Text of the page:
inactivein‧ac‧tive /ɪnˈæktɪv/ adjective 🔊 🔊 1NOT DO somethingnot doing anything, not working, or not moving opp active 🔊 The brain cells are inactive during sleep. 🔊 Young people are becoming politically inactive.2not taking part in something that normally you would take part in 🔊 Graham’s knee injury means he will be inactive for Sunday’s game.3technical an inactivesubstance does not react chemically with other substances
Examples from the Corpus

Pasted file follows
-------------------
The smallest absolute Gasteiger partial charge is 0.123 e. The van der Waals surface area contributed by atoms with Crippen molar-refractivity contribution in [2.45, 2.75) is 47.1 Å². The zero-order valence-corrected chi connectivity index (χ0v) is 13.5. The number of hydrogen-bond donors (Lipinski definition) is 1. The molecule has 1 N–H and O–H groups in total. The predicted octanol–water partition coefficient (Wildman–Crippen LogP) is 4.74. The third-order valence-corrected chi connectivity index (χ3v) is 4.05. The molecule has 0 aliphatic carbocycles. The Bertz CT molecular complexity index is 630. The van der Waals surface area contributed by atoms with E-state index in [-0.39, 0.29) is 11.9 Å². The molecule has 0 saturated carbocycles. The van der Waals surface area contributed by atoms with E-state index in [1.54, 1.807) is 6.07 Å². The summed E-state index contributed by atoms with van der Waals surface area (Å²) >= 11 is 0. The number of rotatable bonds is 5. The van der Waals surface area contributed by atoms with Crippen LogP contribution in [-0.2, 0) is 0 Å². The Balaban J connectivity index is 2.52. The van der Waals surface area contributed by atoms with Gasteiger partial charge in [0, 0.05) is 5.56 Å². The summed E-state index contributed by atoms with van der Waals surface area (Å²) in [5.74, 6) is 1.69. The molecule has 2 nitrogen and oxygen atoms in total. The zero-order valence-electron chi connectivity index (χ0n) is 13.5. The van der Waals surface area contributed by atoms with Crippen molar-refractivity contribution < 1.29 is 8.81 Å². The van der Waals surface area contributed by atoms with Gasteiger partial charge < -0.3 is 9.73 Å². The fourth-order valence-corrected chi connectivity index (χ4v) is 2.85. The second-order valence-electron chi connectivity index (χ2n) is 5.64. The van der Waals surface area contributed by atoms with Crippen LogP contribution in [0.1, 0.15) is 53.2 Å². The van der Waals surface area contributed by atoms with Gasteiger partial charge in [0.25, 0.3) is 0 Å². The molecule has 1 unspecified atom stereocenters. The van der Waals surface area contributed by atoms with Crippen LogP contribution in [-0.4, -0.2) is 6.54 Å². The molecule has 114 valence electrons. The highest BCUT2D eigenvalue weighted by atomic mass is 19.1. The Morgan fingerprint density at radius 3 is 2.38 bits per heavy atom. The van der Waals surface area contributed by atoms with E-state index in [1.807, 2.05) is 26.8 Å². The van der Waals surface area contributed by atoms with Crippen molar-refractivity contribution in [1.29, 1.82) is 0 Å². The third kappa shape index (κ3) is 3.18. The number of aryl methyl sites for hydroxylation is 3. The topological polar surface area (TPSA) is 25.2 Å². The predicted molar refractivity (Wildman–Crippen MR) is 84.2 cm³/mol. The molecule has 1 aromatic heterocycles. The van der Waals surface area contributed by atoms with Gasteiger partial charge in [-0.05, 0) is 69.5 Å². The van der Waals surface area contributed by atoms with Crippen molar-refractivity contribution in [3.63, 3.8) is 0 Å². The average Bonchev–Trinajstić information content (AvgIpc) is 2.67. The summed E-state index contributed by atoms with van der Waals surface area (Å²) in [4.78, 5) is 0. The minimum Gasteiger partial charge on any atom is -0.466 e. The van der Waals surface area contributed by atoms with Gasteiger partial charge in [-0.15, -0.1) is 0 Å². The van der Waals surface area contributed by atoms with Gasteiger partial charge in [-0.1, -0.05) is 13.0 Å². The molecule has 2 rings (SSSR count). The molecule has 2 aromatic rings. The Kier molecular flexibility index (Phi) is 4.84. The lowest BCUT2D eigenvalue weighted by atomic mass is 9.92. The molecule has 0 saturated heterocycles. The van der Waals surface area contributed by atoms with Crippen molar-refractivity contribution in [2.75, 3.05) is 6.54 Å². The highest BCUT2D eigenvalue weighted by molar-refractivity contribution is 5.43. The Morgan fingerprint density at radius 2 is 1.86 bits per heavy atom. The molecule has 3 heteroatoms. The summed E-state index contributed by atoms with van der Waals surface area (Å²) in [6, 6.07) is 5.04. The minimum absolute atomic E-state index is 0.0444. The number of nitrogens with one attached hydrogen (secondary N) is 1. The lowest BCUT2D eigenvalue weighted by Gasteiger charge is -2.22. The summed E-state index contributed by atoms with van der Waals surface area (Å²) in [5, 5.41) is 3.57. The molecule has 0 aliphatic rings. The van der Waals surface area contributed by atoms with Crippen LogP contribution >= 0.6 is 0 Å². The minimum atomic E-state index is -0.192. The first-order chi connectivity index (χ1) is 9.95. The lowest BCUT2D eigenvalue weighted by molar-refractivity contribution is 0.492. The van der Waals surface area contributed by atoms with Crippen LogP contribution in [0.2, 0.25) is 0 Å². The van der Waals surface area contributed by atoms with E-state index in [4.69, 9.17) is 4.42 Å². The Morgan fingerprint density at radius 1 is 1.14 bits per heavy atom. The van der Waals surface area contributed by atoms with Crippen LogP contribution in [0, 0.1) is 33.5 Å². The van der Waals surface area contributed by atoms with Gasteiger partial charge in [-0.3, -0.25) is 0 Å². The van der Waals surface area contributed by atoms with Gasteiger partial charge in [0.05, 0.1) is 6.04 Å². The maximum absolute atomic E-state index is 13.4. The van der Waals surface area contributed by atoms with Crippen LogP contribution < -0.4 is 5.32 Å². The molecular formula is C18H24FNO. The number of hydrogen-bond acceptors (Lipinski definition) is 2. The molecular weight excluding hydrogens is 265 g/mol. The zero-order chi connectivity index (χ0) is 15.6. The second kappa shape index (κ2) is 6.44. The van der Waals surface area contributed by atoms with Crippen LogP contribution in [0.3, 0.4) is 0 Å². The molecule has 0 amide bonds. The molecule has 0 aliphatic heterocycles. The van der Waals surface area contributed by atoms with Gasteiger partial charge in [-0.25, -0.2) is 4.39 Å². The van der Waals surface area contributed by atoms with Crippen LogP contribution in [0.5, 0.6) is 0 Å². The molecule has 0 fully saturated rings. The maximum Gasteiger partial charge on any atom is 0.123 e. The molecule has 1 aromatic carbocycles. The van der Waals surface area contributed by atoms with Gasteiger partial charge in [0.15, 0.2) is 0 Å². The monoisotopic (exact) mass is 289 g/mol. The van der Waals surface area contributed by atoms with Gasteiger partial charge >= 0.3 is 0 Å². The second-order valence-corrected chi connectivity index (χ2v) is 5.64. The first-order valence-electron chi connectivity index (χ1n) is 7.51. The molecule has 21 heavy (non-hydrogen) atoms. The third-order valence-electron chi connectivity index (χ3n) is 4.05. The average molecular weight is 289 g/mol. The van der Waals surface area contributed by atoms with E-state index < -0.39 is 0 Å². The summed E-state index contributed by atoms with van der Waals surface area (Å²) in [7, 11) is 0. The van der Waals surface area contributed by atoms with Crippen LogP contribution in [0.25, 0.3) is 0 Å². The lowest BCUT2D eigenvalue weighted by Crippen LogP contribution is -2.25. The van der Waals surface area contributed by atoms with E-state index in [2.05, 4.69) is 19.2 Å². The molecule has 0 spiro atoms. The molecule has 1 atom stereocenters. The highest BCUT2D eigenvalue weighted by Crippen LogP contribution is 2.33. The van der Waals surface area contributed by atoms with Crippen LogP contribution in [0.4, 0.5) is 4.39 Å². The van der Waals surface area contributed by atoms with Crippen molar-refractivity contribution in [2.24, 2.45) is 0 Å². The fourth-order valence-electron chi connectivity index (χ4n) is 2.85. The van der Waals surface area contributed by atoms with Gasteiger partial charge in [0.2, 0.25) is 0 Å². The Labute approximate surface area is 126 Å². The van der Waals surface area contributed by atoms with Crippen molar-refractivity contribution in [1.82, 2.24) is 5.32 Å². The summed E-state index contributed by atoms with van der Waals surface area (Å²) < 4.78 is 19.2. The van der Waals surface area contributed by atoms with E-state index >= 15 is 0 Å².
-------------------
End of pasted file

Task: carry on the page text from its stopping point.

inactive• She dreads becoming old and inactive.• Very shy people often become socially inactive.• Children whose parents are inactive are less likely to be active themselves.• Serum was incubated with ID1, which bound active and inactive caeruloplasmin.• The fault, which scientists had believed was inactive, caused a 6.5 earthquake.• Men who are currently sexually inactive do not feel masculine during sport.• Haley was inactive for Saturday's game because of a kneeinjury.• The virus can be inactive in the body for more than ten years.• FullbackDerrick Fenner has spent time on the inactivelist.• Moreover by the 1750s the provincial parlements, hitherto relatively inactive, were increasingly following the lead of that of Paris.From Longman Business Dictionaryinactivein‧ac‧tive /ɪnˈæktɪv/ adjective1FINANCE if investors or dealers in a financialmarket are inactive, they are buying and selling very littleInstitutions continued to buy stocks selectively, while small investors remained inactive.2FINANCE if a company’s shares are inactive, very few people are buying or selling themThe Pacific Stock Exchange announced a plan to list a category of inactive stocks.3COMMERCE if a company is inactive, it still exists but does not do any businessa now inactive subsidiary of A.O. Smith Corp.4BANKING if a loan is inactive, interest payments are not being made on it as agreedThe bank itself ran up losses of $15 billion, with extensive outstanding but inactive loans.